Are rising tractor sales a sign of reviving demand in rural India?

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New Delhi: Domestic tractor sales rose to a record in the first half of the fiscal year, but economists are hesitating to interpret it as a sign that the farm economy has finally turned the corner.

Tractor manufacturers sold 363,071 of farm machines between April and September, a 21% increase year-on-year, data from the Tractor Manufacturers Association shows. The number of tractors sold is the highest on record for a six-month period.

All major manufacturers have seen robust sales growth.

Mahindra and Mahindra Ltd, the largest tractor maker in the country, last week said the domestic tractor industry grew 37% in the July-September quarter from a year earlier, helped by a normal monsoon that boosted rural sentiment and demand for the farm machines. The company added that the increase in minimum support prices for both kharif and rabi crops are likely to keep rural sentiment positive.

Sonalika International Tractors Ltd registered its highest ever sales of more than 50,000 tractors in the first six months of 2017-18, with domestic sales rising by 51% in September from a year ago. Sales by Escorts Ltd grew 19% during the first half of 2017-18; its second-quarter sales rose by 32%.

But do rising sales of tractors signal a revival in rural incomes and demand following the consecutive years of drought in 2014 and 2015 and the impact of demonetisation last year?

“I am hesitant to say this is a sign of rural prosperity. After two years of negative growth, sales are picking up as rural wages are rising and non-availability of farm labour is triggering demand,” said Ashok Gulati, agriculture chair professor at the Delhi-based Indian Council for Research on International Economic Relations.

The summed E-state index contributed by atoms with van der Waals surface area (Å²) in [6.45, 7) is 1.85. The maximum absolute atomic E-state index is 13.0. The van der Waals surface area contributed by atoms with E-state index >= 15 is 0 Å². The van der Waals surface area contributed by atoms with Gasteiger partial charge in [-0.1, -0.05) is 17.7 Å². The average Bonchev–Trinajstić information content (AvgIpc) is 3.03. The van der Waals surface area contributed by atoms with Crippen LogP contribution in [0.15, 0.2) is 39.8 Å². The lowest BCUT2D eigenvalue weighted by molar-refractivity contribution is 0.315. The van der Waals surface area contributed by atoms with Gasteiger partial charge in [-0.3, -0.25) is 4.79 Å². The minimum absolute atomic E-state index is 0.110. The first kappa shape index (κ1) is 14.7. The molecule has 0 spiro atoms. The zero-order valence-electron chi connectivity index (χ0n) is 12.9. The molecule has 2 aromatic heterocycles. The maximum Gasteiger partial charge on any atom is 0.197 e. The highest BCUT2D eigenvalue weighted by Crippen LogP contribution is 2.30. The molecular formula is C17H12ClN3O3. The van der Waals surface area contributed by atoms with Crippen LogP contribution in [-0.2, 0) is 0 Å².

Numbers from the Tractor Manufacturers Association corroborate this. Tractor sales reached a high of 634,151 units in 2013-14 but declined 13% and 10.5%, respectively, in the next two years because of widespread drought. In 2016-17, despite a normal monsoon, domestic sales were 582,844 units, an increase of 18% year-on-year, but still lower than the total sales recorded three years before, likely due to the cash crunch following the demonetisation of high-value banknotes in November last year.

“This year, the we are expecting that overall sales will cross 650,000 units,” said Raman Mittal, executive director at Sonalika International Tractors. “India has 670,000 villages but industry-wide sales have never crossed the number of one sale per village in a year.”

“The industry was in a downturn due to consecutive monsoon failures… sales picked up in the second half of last year (2016-17) but then demonetisation hit us. In June and July this year, there was a slowdown due to (the introduction of) goods and services tax (GST) but we are finally seeing a revival in sales,” Mittal said.

Farm loan waivers in states such as Punjab, Uttar Pradesh and Maharashtra and lower interest rates have helped boost sales, said Himanshu, an associate professor at Jawaharlal Nehru University, Delhi, and a Mint columnist.

“As most tractors are purchased through formal loans, a waiver has helped farmers who had turned defaulters to become eligible,” Himanshu said. “This is not a leap in sales but coming back to where we were in 2013-14.”

Sales have gone up in a year which has seen farmers’ protests in several states, with demands for remunerative crop prices and loan waivers.

Following last month’s kharif harvest, wholesale prices of oilseeds and pulses plunged below state-set minimum support prices (MSPs).

Farmers are likely to lose close to Rs36,000 crore due to falling prices in just seven crops, the All India Kisan Sangharsh Coordination Committee, a coalition of over 180 farmer unions, said last week after comparing average wholesale prices and MSPs.

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